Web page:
GE has completed trials of its Hydrogenie, a power generator capable of producing large amounts of electricity from renewable resources in a small space.
Hydrogenie uses superconductors instead of copper for the rotor windings on the motor and operates at -230°C. Until recently, superconductivity could only be achieved at around -269°C.
Martin Ingles, Hydrogenie project manager at GE Power Conversion, hailed the technology as a “true breakthrough”.
“It could radically improve the efficiency of equipment producing electricity from water and from wind and may also be suitable for further applications down the road,” he said.
The latest superconductors are made by depositing a layer of ceramic onto a relatively cheap base metal. They have virtually no resistance to electrical current when cooled to very low temperatures, so windings can be made with wires having a cross section around 2 per cent of a conventional copper wire winding.
GE says it has overcome significant technical challenges relating to the cryogenic cooling and thermal insulation required to keep the superconductors at the required temperature. Extremely cold helium gas is piped through a rotating coupling into the machine rotor and then circulated around the individual coils.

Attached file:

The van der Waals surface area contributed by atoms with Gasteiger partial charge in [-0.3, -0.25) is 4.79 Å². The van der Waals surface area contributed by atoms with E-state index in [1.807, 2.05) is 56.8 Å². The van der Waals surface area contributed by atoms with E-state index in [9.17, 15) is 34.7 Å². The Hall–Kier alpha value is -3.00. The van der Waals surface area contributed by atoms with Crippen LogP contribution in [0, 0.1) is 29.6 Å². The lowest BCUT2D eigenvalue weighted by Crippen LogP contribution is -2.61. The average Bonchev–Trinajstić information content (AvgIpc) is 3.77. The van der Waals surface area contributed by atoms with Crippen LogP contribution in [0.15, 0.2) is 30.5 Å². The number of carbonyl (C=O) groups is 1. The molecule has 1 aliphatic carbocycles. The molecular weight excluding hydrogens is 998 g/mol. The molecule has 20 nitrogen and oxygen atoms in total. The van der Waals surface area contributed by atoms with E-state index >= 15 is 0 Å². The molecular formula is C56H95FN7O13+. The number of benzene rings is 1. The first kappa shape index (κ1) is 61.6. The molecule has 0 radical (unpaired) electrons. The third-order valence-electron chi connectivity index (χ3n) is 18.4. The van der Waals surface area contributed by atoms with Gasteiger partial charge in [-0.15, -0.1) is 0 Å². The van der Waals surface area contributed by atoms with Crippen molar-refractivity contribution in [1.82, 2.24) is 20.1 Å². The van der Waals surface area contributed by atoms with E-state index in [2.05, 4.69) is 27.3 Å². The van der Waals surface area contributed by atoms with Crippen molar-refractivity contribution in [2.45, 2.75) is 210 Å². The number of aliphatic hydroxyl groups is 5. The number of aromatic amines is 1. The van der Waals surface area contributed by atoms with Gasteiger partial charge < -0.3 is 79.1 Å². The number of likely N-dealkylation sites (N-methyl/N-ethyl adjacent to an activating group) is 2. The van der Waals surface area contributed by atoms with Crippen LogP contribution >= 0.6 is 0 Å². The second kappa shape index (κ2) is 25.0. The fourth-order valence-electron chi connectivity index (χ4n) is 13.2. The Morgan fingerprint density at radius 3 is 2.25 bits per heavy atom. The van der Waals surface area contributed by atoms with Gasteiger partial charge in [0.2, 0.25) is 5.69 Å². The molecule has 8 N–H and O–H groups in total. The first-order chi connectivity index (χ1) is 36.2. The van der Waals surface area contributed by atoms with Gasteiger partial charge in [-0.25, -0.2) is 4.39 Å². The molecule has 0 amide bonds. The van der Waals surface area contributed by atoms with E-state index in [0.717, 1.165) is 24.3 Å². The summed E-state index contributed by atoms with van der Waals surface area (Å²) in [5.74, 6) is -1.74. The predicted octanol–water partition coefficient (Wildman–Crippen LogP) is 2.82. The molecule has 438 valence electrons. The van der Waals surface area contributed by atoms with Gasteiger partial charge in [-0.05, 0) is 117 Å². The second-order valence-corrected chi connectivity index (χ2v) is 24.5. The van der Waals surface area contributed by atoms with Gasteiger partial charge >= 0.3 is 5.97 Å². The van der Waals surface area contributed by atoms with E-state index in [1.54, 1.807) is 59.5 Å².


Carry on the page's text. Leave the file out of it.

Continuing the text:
“It’s rather like trying to keep ice cubes frozen on a rotisserie in a very hot oven,” said Ingles, “except that our rotisserie is rather high tech.”
GE says that the most immediate areas of demand for superconductors are in wind power generation and marine propulsion.
It believes that a superconducting wind turbine generator may allow significant reductions of mass mounted on the tower, in turn helping to reduce the cost for the tower itself and its foundations.
Recent studies conducted for GE Power Conversion showed that the lifetime energy saving for a superconducting wind turbine compared to a conventional machine could be as much as 20 per cent for offshore or desert machines above 10 MW.
The Altaimyasoprom farm in Talmenka is installing the Jenbacher generator sets in a two-phase project to create a full-cycle breeding and meat processing facility that can produce up to 330,000 pigs a year.
The first phase started in July 2012 with GE delivering four of its 637kW J312 engines, and the second phase will begin this month when two 1MW J320 engines and a 2MW J612 unit are supplied.